Excuse the blogging hiatus last week - I was in Central Vietnam for work. When I returned to Hanoi Friday night, Pem treated me to dinner from the city's only Moroccan restaurant, Le Marrakech. With red wine, eggplant salad and couscous in my belly, I felt inspired to resume the reportage on our journey in Morocco with these photos from the High Atlas mountains...
With a roadmap and a series of cryptic directions in hand, the four of us hit the road towards Ouarzazate in a zippy Peugeot rental the morning after Harry and Sophia's wedding reception. The allure of adventure, the promise of discovery, and at the end of the road, a quiet retreat in a palmeraie
, willed us out of bed after the late night of festivities. After five hours of driving and searching for our guesthouse by following green and white arrows through sleepy villages and a dried riverbed, we reached our guesthouse, Sawadi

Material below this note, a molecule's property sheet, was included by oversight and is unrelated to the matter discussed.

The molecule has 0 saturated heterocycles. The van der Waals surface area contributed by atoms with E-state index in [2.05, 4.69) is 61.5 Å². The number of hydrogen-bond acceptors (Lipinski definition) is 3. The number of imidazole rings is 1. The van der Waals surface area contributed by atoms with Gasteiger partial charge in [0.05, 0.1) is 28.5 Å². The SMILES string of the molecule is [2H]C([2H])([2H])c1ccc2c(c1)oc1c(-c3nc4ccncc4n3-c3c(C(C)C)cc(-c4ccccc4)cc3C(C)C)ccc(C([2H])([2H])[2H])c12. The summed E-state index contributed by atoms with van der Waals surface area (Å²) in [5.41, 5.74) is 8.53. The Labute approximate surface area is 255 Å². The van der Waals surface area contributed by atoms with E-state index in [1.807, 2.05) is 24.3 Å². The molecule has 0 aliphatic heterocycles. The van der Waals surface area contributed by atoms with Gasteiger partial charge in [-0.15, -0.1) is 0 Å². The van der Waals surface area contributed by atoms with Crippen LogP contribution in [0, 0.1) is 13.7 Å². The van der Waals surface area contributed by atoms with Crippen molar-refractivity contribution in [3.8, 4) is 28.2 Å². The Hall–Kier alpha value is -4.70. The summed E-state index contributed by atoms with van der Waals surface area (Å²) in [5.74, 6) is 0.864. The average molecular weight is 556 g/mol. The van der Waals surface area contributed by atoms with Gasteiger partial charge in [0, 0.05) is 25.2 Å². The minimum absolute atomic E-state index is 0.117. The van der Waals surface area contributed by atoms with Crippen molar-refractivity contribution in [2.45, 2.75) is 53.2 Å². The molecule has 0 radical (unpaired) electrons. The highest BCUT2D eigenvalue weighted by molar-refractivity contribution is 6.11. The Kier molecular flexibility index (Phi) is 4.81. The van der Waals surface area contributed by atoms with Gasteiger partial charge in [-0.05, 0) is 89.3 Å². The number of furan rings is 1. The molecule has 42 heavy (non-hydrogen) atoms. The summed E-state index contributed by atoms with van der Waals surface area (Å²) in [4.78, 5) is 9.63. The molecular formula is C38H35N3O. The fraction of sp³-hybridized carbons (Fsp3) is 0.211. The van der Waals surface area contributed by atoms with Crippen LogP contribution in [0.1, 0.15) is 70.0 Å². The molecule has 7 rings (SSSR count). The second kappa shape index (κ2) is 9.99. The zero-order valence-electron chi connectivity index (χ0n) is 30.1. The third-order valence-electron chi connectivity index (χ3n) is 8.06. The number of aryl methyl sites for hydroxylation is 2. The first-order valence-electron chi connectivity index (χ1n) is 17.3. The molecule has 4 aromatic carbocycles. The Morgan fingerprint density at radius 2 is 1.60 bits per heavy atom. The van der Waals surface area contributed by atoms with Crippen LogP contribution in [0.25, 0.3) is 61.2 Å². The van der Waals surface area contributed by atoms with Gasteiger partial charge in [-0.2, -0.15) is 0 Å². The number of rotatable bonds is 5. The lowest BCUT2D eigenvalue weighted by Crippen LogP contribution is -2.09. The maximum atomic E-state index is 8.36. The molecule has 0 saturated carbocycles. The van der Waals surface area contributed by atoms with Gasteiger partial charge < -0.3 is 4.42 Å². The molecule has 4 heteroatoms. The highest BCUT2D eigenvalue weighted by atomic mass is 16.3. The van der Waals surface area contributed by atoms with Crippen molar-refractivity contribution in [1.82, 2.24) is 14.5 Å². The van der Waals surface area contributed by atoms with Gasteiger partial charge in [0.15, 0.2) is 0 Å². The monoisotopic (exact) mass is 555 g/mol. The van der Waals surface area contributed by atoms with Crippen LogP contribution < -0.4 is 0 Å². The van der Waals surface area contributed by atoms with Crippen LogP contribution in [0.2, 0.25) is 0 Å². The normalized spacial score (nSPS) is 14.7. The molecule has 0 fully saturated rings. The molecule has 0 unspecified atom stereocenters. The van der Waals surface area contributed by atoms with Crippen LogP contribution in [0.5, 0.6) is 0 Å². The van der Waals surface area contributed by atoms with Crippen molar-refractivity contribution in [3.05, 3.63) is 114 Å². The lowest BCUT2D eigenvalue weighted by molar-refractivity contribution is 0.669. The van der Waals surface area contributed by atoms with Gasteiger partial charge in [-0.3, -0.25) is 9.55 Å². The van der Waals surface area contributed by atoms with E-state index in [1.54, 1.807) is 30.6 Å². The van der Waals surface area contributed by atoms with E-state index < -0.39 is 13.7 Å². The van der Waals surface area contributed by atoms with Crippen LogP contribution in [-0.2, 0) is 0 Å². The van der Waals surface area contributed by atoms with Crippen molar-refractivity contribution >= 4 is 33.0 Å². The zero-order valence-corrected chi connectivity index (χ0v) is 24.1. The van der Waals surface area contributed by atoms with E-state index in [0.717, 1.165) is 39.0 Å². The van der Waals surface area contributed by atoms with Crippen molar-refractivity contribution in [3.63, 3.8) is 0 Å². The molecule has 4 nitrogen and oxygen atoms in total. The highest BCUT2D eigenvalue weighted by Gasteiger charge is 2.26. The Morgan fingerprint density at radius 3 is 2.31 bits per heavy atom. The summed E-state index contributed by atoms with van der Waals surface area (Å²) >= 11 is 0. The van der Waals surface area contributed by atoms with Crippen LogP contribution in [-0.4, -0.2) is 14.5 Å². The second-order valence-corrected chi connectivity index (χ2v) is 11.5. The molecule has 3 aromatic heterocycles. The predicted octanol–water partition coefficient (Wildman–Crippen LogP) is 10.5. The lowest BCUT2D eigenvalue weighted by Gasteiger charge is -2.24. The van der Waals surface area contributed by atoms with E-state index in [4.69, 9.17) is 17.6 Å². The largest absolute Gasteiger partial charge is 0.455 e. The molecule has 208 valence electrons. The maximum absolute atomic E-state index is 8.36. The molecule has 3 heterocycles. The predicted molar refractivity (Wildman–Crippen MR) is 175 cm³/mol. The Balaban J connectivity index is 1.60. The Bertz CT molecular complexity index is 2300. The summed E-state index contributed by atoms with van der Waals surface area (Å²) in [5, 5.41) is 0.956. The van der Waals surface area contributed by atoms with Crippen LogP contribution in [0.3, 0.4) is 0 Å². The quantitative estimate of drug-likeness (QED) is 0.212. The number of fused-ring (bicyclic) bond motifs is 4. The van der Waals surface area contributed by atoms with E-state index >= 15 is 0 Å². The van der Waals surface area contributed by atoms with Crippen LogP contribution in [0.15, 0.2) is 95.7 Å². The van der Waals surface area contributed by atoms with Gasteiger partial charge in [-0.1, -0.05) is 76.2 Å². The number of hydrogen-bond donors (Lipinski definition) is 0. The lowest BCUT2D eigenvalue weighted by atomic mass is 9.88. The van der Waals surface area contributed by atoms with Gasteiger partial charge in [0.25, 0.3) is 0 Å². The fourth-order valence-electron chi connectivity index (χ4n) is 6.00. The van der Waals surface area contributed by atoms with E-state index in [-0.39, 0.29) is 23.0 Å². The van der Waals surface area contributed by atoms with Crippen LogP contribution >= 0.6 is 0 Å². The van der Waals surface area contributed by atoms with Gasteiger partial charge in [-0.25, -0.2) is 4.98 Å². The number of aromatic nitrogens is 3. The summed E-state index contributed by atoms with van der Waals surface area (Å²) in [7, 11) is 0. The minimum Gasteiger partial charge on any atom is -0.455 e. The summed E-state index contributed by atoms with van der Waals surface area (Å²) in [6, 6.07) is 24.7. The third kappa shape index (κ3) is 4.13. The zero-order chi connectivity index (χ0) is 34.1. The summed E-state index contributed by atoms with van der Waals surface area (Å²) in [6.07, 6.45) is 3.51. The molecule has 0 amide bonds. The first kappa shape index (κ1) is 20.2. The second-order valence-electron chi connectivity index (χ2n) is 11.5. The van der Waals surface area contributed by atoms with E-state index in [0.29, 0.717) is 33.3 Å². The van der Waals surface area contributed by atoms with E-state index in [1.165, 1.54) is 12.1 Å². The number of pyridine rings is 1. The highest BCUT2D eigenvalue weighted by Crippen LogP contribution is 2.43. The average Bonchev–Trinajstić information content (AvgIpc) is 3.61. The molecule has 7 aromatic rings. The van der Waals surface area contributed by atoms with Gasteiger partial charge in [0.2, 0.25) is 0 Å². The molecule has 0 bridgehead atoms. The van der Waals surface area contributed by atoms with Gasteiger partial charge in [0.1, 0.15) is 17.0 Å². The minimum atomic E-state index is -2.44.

. We rejuvenated ourselves with a dip in the pool and a good steam in the hammam. Dinner that night was served by Said, a jolly, slightly mysterious, character who lives and works at Sawadi. When we ask him what is for dinner that night, Said answers, "Une surprise
." He says this with a small smile, as though his answer would suit any question about what was to happen in the future, no matter how near. In the end, Said offered us local red wine, homemade chocolate and verveine ice cream, and magic tricks. That night, I fell asleep to the sound of the wind whipping through the olive trees.
The next day, our grand visions of a valley bursting with blooms slowly deflated as we drove on. Did we miss the season? Were the roses green? Was the name of the valley meant to be ironic? We joked amongst ourselves as our car wound in and out, hugging the folds of the mountains. Though we didn't see a single bush laden with bright-colored blossoms, our day's outing was not lacking in spectacular views. At times, I felt as though we were on another planet. The next day we would return to Marrakech to board our northbound train, but I shall not forget my dreams from that night - hazy scenes stitched together from copper, asphalt, sand and sky.
"For long stretches they were alone, the three of them, nothing and no one in sight but the deep copper gorges and vast sandstone cliffs. The desert unrolled ahead of them, open and wide, as though it had been created for them and them alone, the air still, blazing hot, the sky high and blue."
- Khaled Hosseini, And The Mountains Echoed